Defining an employee during lockdown era

29 June 2020 by Michael Bagraim

Throughout the various stages of our lockdown and in particular the various efforts and claims that the government has tried to put in place to ensure that employees have some money over this period has made us think very carefully as to what an employee is.

Interestingly, the Unemployment Insurance Fund (UIF) has tried to implement regulations to at least recognise workers who weren’t contributing to UIF to receive some monies.

Despite the various inefficiencies of the UIF it has made all of us think about the nature of work and the structure of the worker relationship with the so-called employer. We have touched on this in the past but it is worth revisiting in order to have a look at the interpretation of the definition of an employee in terms of all the legislation.

Various labour-related acts of Parliament define an employee: the UIF Act; Compensation for Occupational Injuries and Diseases Act; Occupational Health and Safety Act; the Labour Relations Act and the Basic Conditions of Employment Act. All these pieces of legislation have similar definitions and much of this is contained in the Code of Good Practice; who is an employee as published through the Employment and Labour Department. The one exception is the national minimum wage legislation which actually goes one step further and describes a “worker” as opposed to an “employee”.

There are also amendments to the various pieces of legislation including clauses which deem certain workers to actually be employees.

For instance, if a worker works for three months or more at a particular workplace and earns under the threshold, which is R17200 per month, that person is deemed to be an employee of that particular business.

There were many types of labour market arrangements disguising employment including triangular employment relationships. It must be remembered that there are indeed true independent contractors and there are many types of atypical employment relationships. As we move into the 4th Industrial Revolution and we have a complete relook at the employment arena, it is going to be necessary to embrace atypical employment and move away from the hidebound structures of the employment relationship.

Once we move away from the hidebound relationship we need to have a relook at the various occupational health and safety acts. For instance, in South Africa thousands of workers are working from home. Their home becomes their workplace and it is almost impossible for an employer to ensure that there are health and safety regulations in place, and more so it is impossible to ensure that all the rights contained in the Basic Conditions of Employment Act are intact and enforced.

It is vital at this point for every employer, and employees for that matter, to have a careful relook at Section 200A of the Labour Relations Act and Section 83A of the Basic Conditions of Employment Act.

There are specific employees who are employed by the temporary employment services sector and there are certain presumptions of employment and statutory definitions of who those employees work for and who becomes responsible to enforce duties and to where the employee turns to enforce rights.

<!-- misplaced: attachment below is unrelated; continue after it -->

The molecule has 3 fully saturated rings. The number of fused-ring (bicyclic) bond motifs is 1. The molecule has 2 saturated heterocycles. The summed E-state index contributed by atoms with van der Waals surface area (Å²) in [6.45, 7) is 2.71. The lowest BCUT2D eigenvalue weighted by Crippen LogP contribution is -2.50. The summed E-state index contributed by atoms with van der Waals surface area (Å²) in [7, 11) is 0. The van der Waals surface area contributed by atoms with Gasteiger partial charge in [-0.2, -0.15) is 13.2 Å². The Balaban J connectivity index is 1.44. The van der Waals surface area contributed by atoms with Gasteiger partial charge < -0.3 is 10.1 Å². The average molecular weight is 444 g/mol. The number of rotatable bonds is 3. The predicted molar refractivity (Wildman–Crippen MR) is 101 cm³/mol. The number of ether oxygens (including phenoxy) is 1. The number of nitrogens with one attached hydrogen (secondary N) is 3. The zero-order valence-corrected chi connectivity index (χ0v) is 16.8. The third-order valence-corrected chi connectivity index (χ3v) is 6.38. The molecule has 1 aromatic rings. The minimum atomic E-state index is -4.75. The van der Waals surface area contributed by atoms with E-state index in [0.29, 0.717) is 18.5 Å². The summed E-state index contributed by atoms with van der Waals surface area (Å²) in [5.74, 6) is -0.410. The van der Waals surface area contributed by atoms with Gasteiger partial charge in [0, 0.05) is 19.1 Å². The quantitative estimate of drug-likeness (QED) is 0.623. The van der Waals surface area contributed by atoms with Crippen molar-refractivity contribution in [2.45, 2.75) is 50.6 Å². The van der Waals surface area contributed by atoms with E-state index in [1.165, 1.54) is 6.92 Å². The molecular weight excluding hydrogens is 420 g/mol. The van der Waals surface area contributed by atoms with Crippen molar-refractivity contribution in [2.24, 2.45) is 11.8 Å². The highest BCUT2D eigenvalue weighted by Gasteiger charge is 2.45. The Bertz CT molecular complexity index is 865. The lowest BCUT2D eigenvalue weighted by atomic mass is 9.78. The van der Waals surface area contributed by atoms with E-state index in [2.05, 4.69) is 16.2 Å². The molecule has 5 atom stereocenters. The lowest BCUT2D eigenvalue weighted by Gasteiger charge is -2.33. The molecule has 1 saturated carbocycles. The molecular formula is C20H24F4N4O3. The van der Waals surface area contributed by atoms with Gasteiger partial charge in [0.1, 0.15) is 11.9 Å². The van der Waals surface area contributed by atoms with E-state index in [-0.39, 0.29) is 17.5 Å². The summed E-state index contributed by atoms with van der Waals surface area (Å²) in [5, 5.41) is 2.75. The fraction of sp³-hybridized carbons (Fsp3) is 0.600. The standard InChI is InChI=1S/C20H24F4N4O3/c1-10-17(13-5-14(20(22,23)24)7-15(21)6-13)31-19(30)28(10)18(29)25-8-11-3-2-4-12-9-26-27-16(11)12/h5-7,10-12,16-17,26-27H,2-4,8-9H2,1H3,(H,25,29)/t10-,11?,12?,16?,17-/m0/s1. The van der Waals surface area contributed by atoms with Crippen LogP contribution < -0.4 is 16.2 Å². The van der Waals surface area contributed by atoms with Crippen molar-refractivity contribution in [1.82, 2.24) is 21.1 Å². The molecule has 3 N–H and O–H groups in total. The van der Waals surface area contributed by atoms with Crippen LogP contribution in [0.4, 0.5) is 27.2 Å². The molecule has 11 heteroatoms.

Regardless of the form of the contract and its contents, the presumption of employment can be enforced.

The code states: “Therefore a statement in a contract that the applicant is not an employee or is an independent contractor must not be taken as conclusive proof of the status of the applicant.”

This specifically outlines that the contract entered into between the two parties is not the sole determining factor of whether that person is an employee and who is the employer. The legislation does outline seven listed factors.

If one or more of these factors are present in the relationship with the person for whom they work or to whom they render services then they can be deemed to be employees.

For instance, if the person’s hours of work are subject to the control or direction of another person or if that person has worked for another person for an average of at least 40 hours per month over the last three months then those people would be deemed to be employees of the organisation for whom they work.

As a catch-all phrase, if a person is economically dependent on the other person for whom he or she works or renders a service then that person generally is deemed to be an employee.

The Employment and Labour Ministry has to have a careful look at the organisational structure of all our labour legislation to see if the mechanics and onerous regulations are archaic and to see if a lot of these functions can be deregulated so as to ensure that small business starts to employ people again without having the negative aspects of our labour law weighing the business down.

All of us have to try to survive in a changing environment, and one of those environments which has radically changed over these last two months is the employment arena.

* Michael Bagraim is the DA’s deputy spokesperson for Employment and Labour, and a labour lawyer.

Source: IOL at